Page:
Haut, Arthur Division of Hematology and Oncology, University of Arkansas for Medical Sciences, Little Rock, Arkansas.
Last reviewed:May 2019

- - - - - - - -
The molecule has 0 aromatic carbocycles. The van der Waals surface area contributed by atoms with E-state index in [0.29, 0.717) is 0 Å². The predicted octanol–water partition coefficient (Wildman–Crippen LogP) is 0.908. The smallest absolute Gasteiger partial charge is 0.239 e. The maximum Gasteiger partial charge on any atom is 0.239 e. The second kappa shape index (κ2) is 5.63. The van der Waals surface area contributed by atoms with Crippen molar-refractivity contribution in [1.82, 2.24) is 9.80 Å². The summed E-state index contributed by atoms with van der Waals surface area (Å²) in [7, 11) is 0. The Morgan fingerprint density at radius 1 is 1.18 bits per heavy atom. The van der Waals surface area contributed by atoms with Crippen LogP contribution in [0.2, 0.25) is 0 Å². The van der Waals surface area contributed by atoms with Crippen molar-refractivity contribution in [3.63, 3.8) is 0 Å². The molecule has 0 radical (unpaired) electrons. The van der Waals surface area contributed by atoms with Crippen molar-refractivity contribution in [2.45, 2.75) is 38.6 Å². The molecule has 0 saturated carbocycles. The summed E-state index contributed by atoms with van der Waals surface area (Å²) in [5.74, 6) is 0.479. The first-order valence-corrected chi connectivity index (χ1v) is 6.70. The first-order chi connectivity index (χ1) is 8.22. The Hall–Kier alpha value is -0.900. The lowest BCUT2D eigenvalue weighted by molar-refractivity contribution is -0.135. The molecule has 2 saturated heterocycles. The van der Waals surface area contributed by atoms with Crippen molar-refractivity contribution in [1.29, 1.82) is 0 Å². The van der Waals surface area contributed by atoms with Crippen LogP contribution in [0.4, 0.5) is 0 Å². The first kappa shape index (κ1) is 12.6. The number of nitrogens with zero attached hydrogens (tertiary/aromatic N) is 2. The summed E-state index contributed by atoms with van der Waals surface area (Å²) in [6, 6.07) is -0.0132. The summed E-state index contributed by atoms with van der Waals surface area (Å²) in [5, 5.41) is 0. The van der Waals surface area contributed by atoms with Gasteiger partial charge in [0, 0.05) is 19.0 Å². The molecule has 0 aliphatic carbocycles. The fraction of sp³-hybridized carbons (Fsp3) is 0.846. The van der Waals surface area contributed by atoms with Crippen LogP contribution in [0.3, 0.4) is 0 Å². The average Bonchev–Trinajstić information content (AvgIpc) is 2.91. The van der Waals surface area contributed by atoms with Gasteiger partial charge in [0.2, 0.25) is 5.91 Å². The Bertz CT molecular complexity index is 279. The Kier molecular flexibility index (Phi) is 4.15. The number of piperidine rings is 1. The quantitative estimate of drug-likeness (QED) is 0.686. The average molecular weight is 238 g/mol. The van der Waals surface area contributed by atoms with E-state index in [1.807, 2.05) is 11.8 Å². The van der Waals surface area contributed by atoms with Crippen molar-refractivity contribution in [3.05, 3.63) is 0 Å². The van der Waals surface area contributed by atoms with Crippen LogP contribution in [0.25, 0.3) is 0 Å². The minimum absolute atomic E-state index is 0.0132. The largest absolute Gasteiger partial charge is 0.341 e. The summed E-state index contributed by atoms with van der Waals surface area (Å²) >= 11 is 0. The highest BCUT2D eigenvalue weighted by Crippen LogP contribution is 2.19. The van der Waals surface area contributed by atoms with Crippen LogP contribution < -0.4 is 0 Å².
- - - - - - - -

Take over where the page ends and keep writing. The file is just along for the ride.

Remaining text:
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A medical condition resulting from a reduction in the total quantity of hemoglobin or of red blood cells in the circulation. Anemia is a disorder marked by significant decreases in hemoglobin concentration and in the number of circulating red blood cells (erythrocytes). Because it is generally impractical to measure the total quantity of hemoglobin or red blood cells, measures of concentration are used instead. Hemoglobin (Fig. 1) is contained in red blood cells, which are suspended in plasma (the liquid component of blood). Therefore, concentration is affected not only by quantities of hemoglobin and red blood cells, but also by plasma volume. Thus, the apparent anemia found in many women in the third trimester of pregnancy is not really anemia at all; in fact, the red cell mass is actually increased, but the plasma volume is expanded even more. In other words, hemodilution is present. Conversely, in dehydration and other circumstances of hemoconcentration, the plasma volume is reduced, thereby tending to mask anemia. See also: Blood; Hematologic disorders; Hemoglobin
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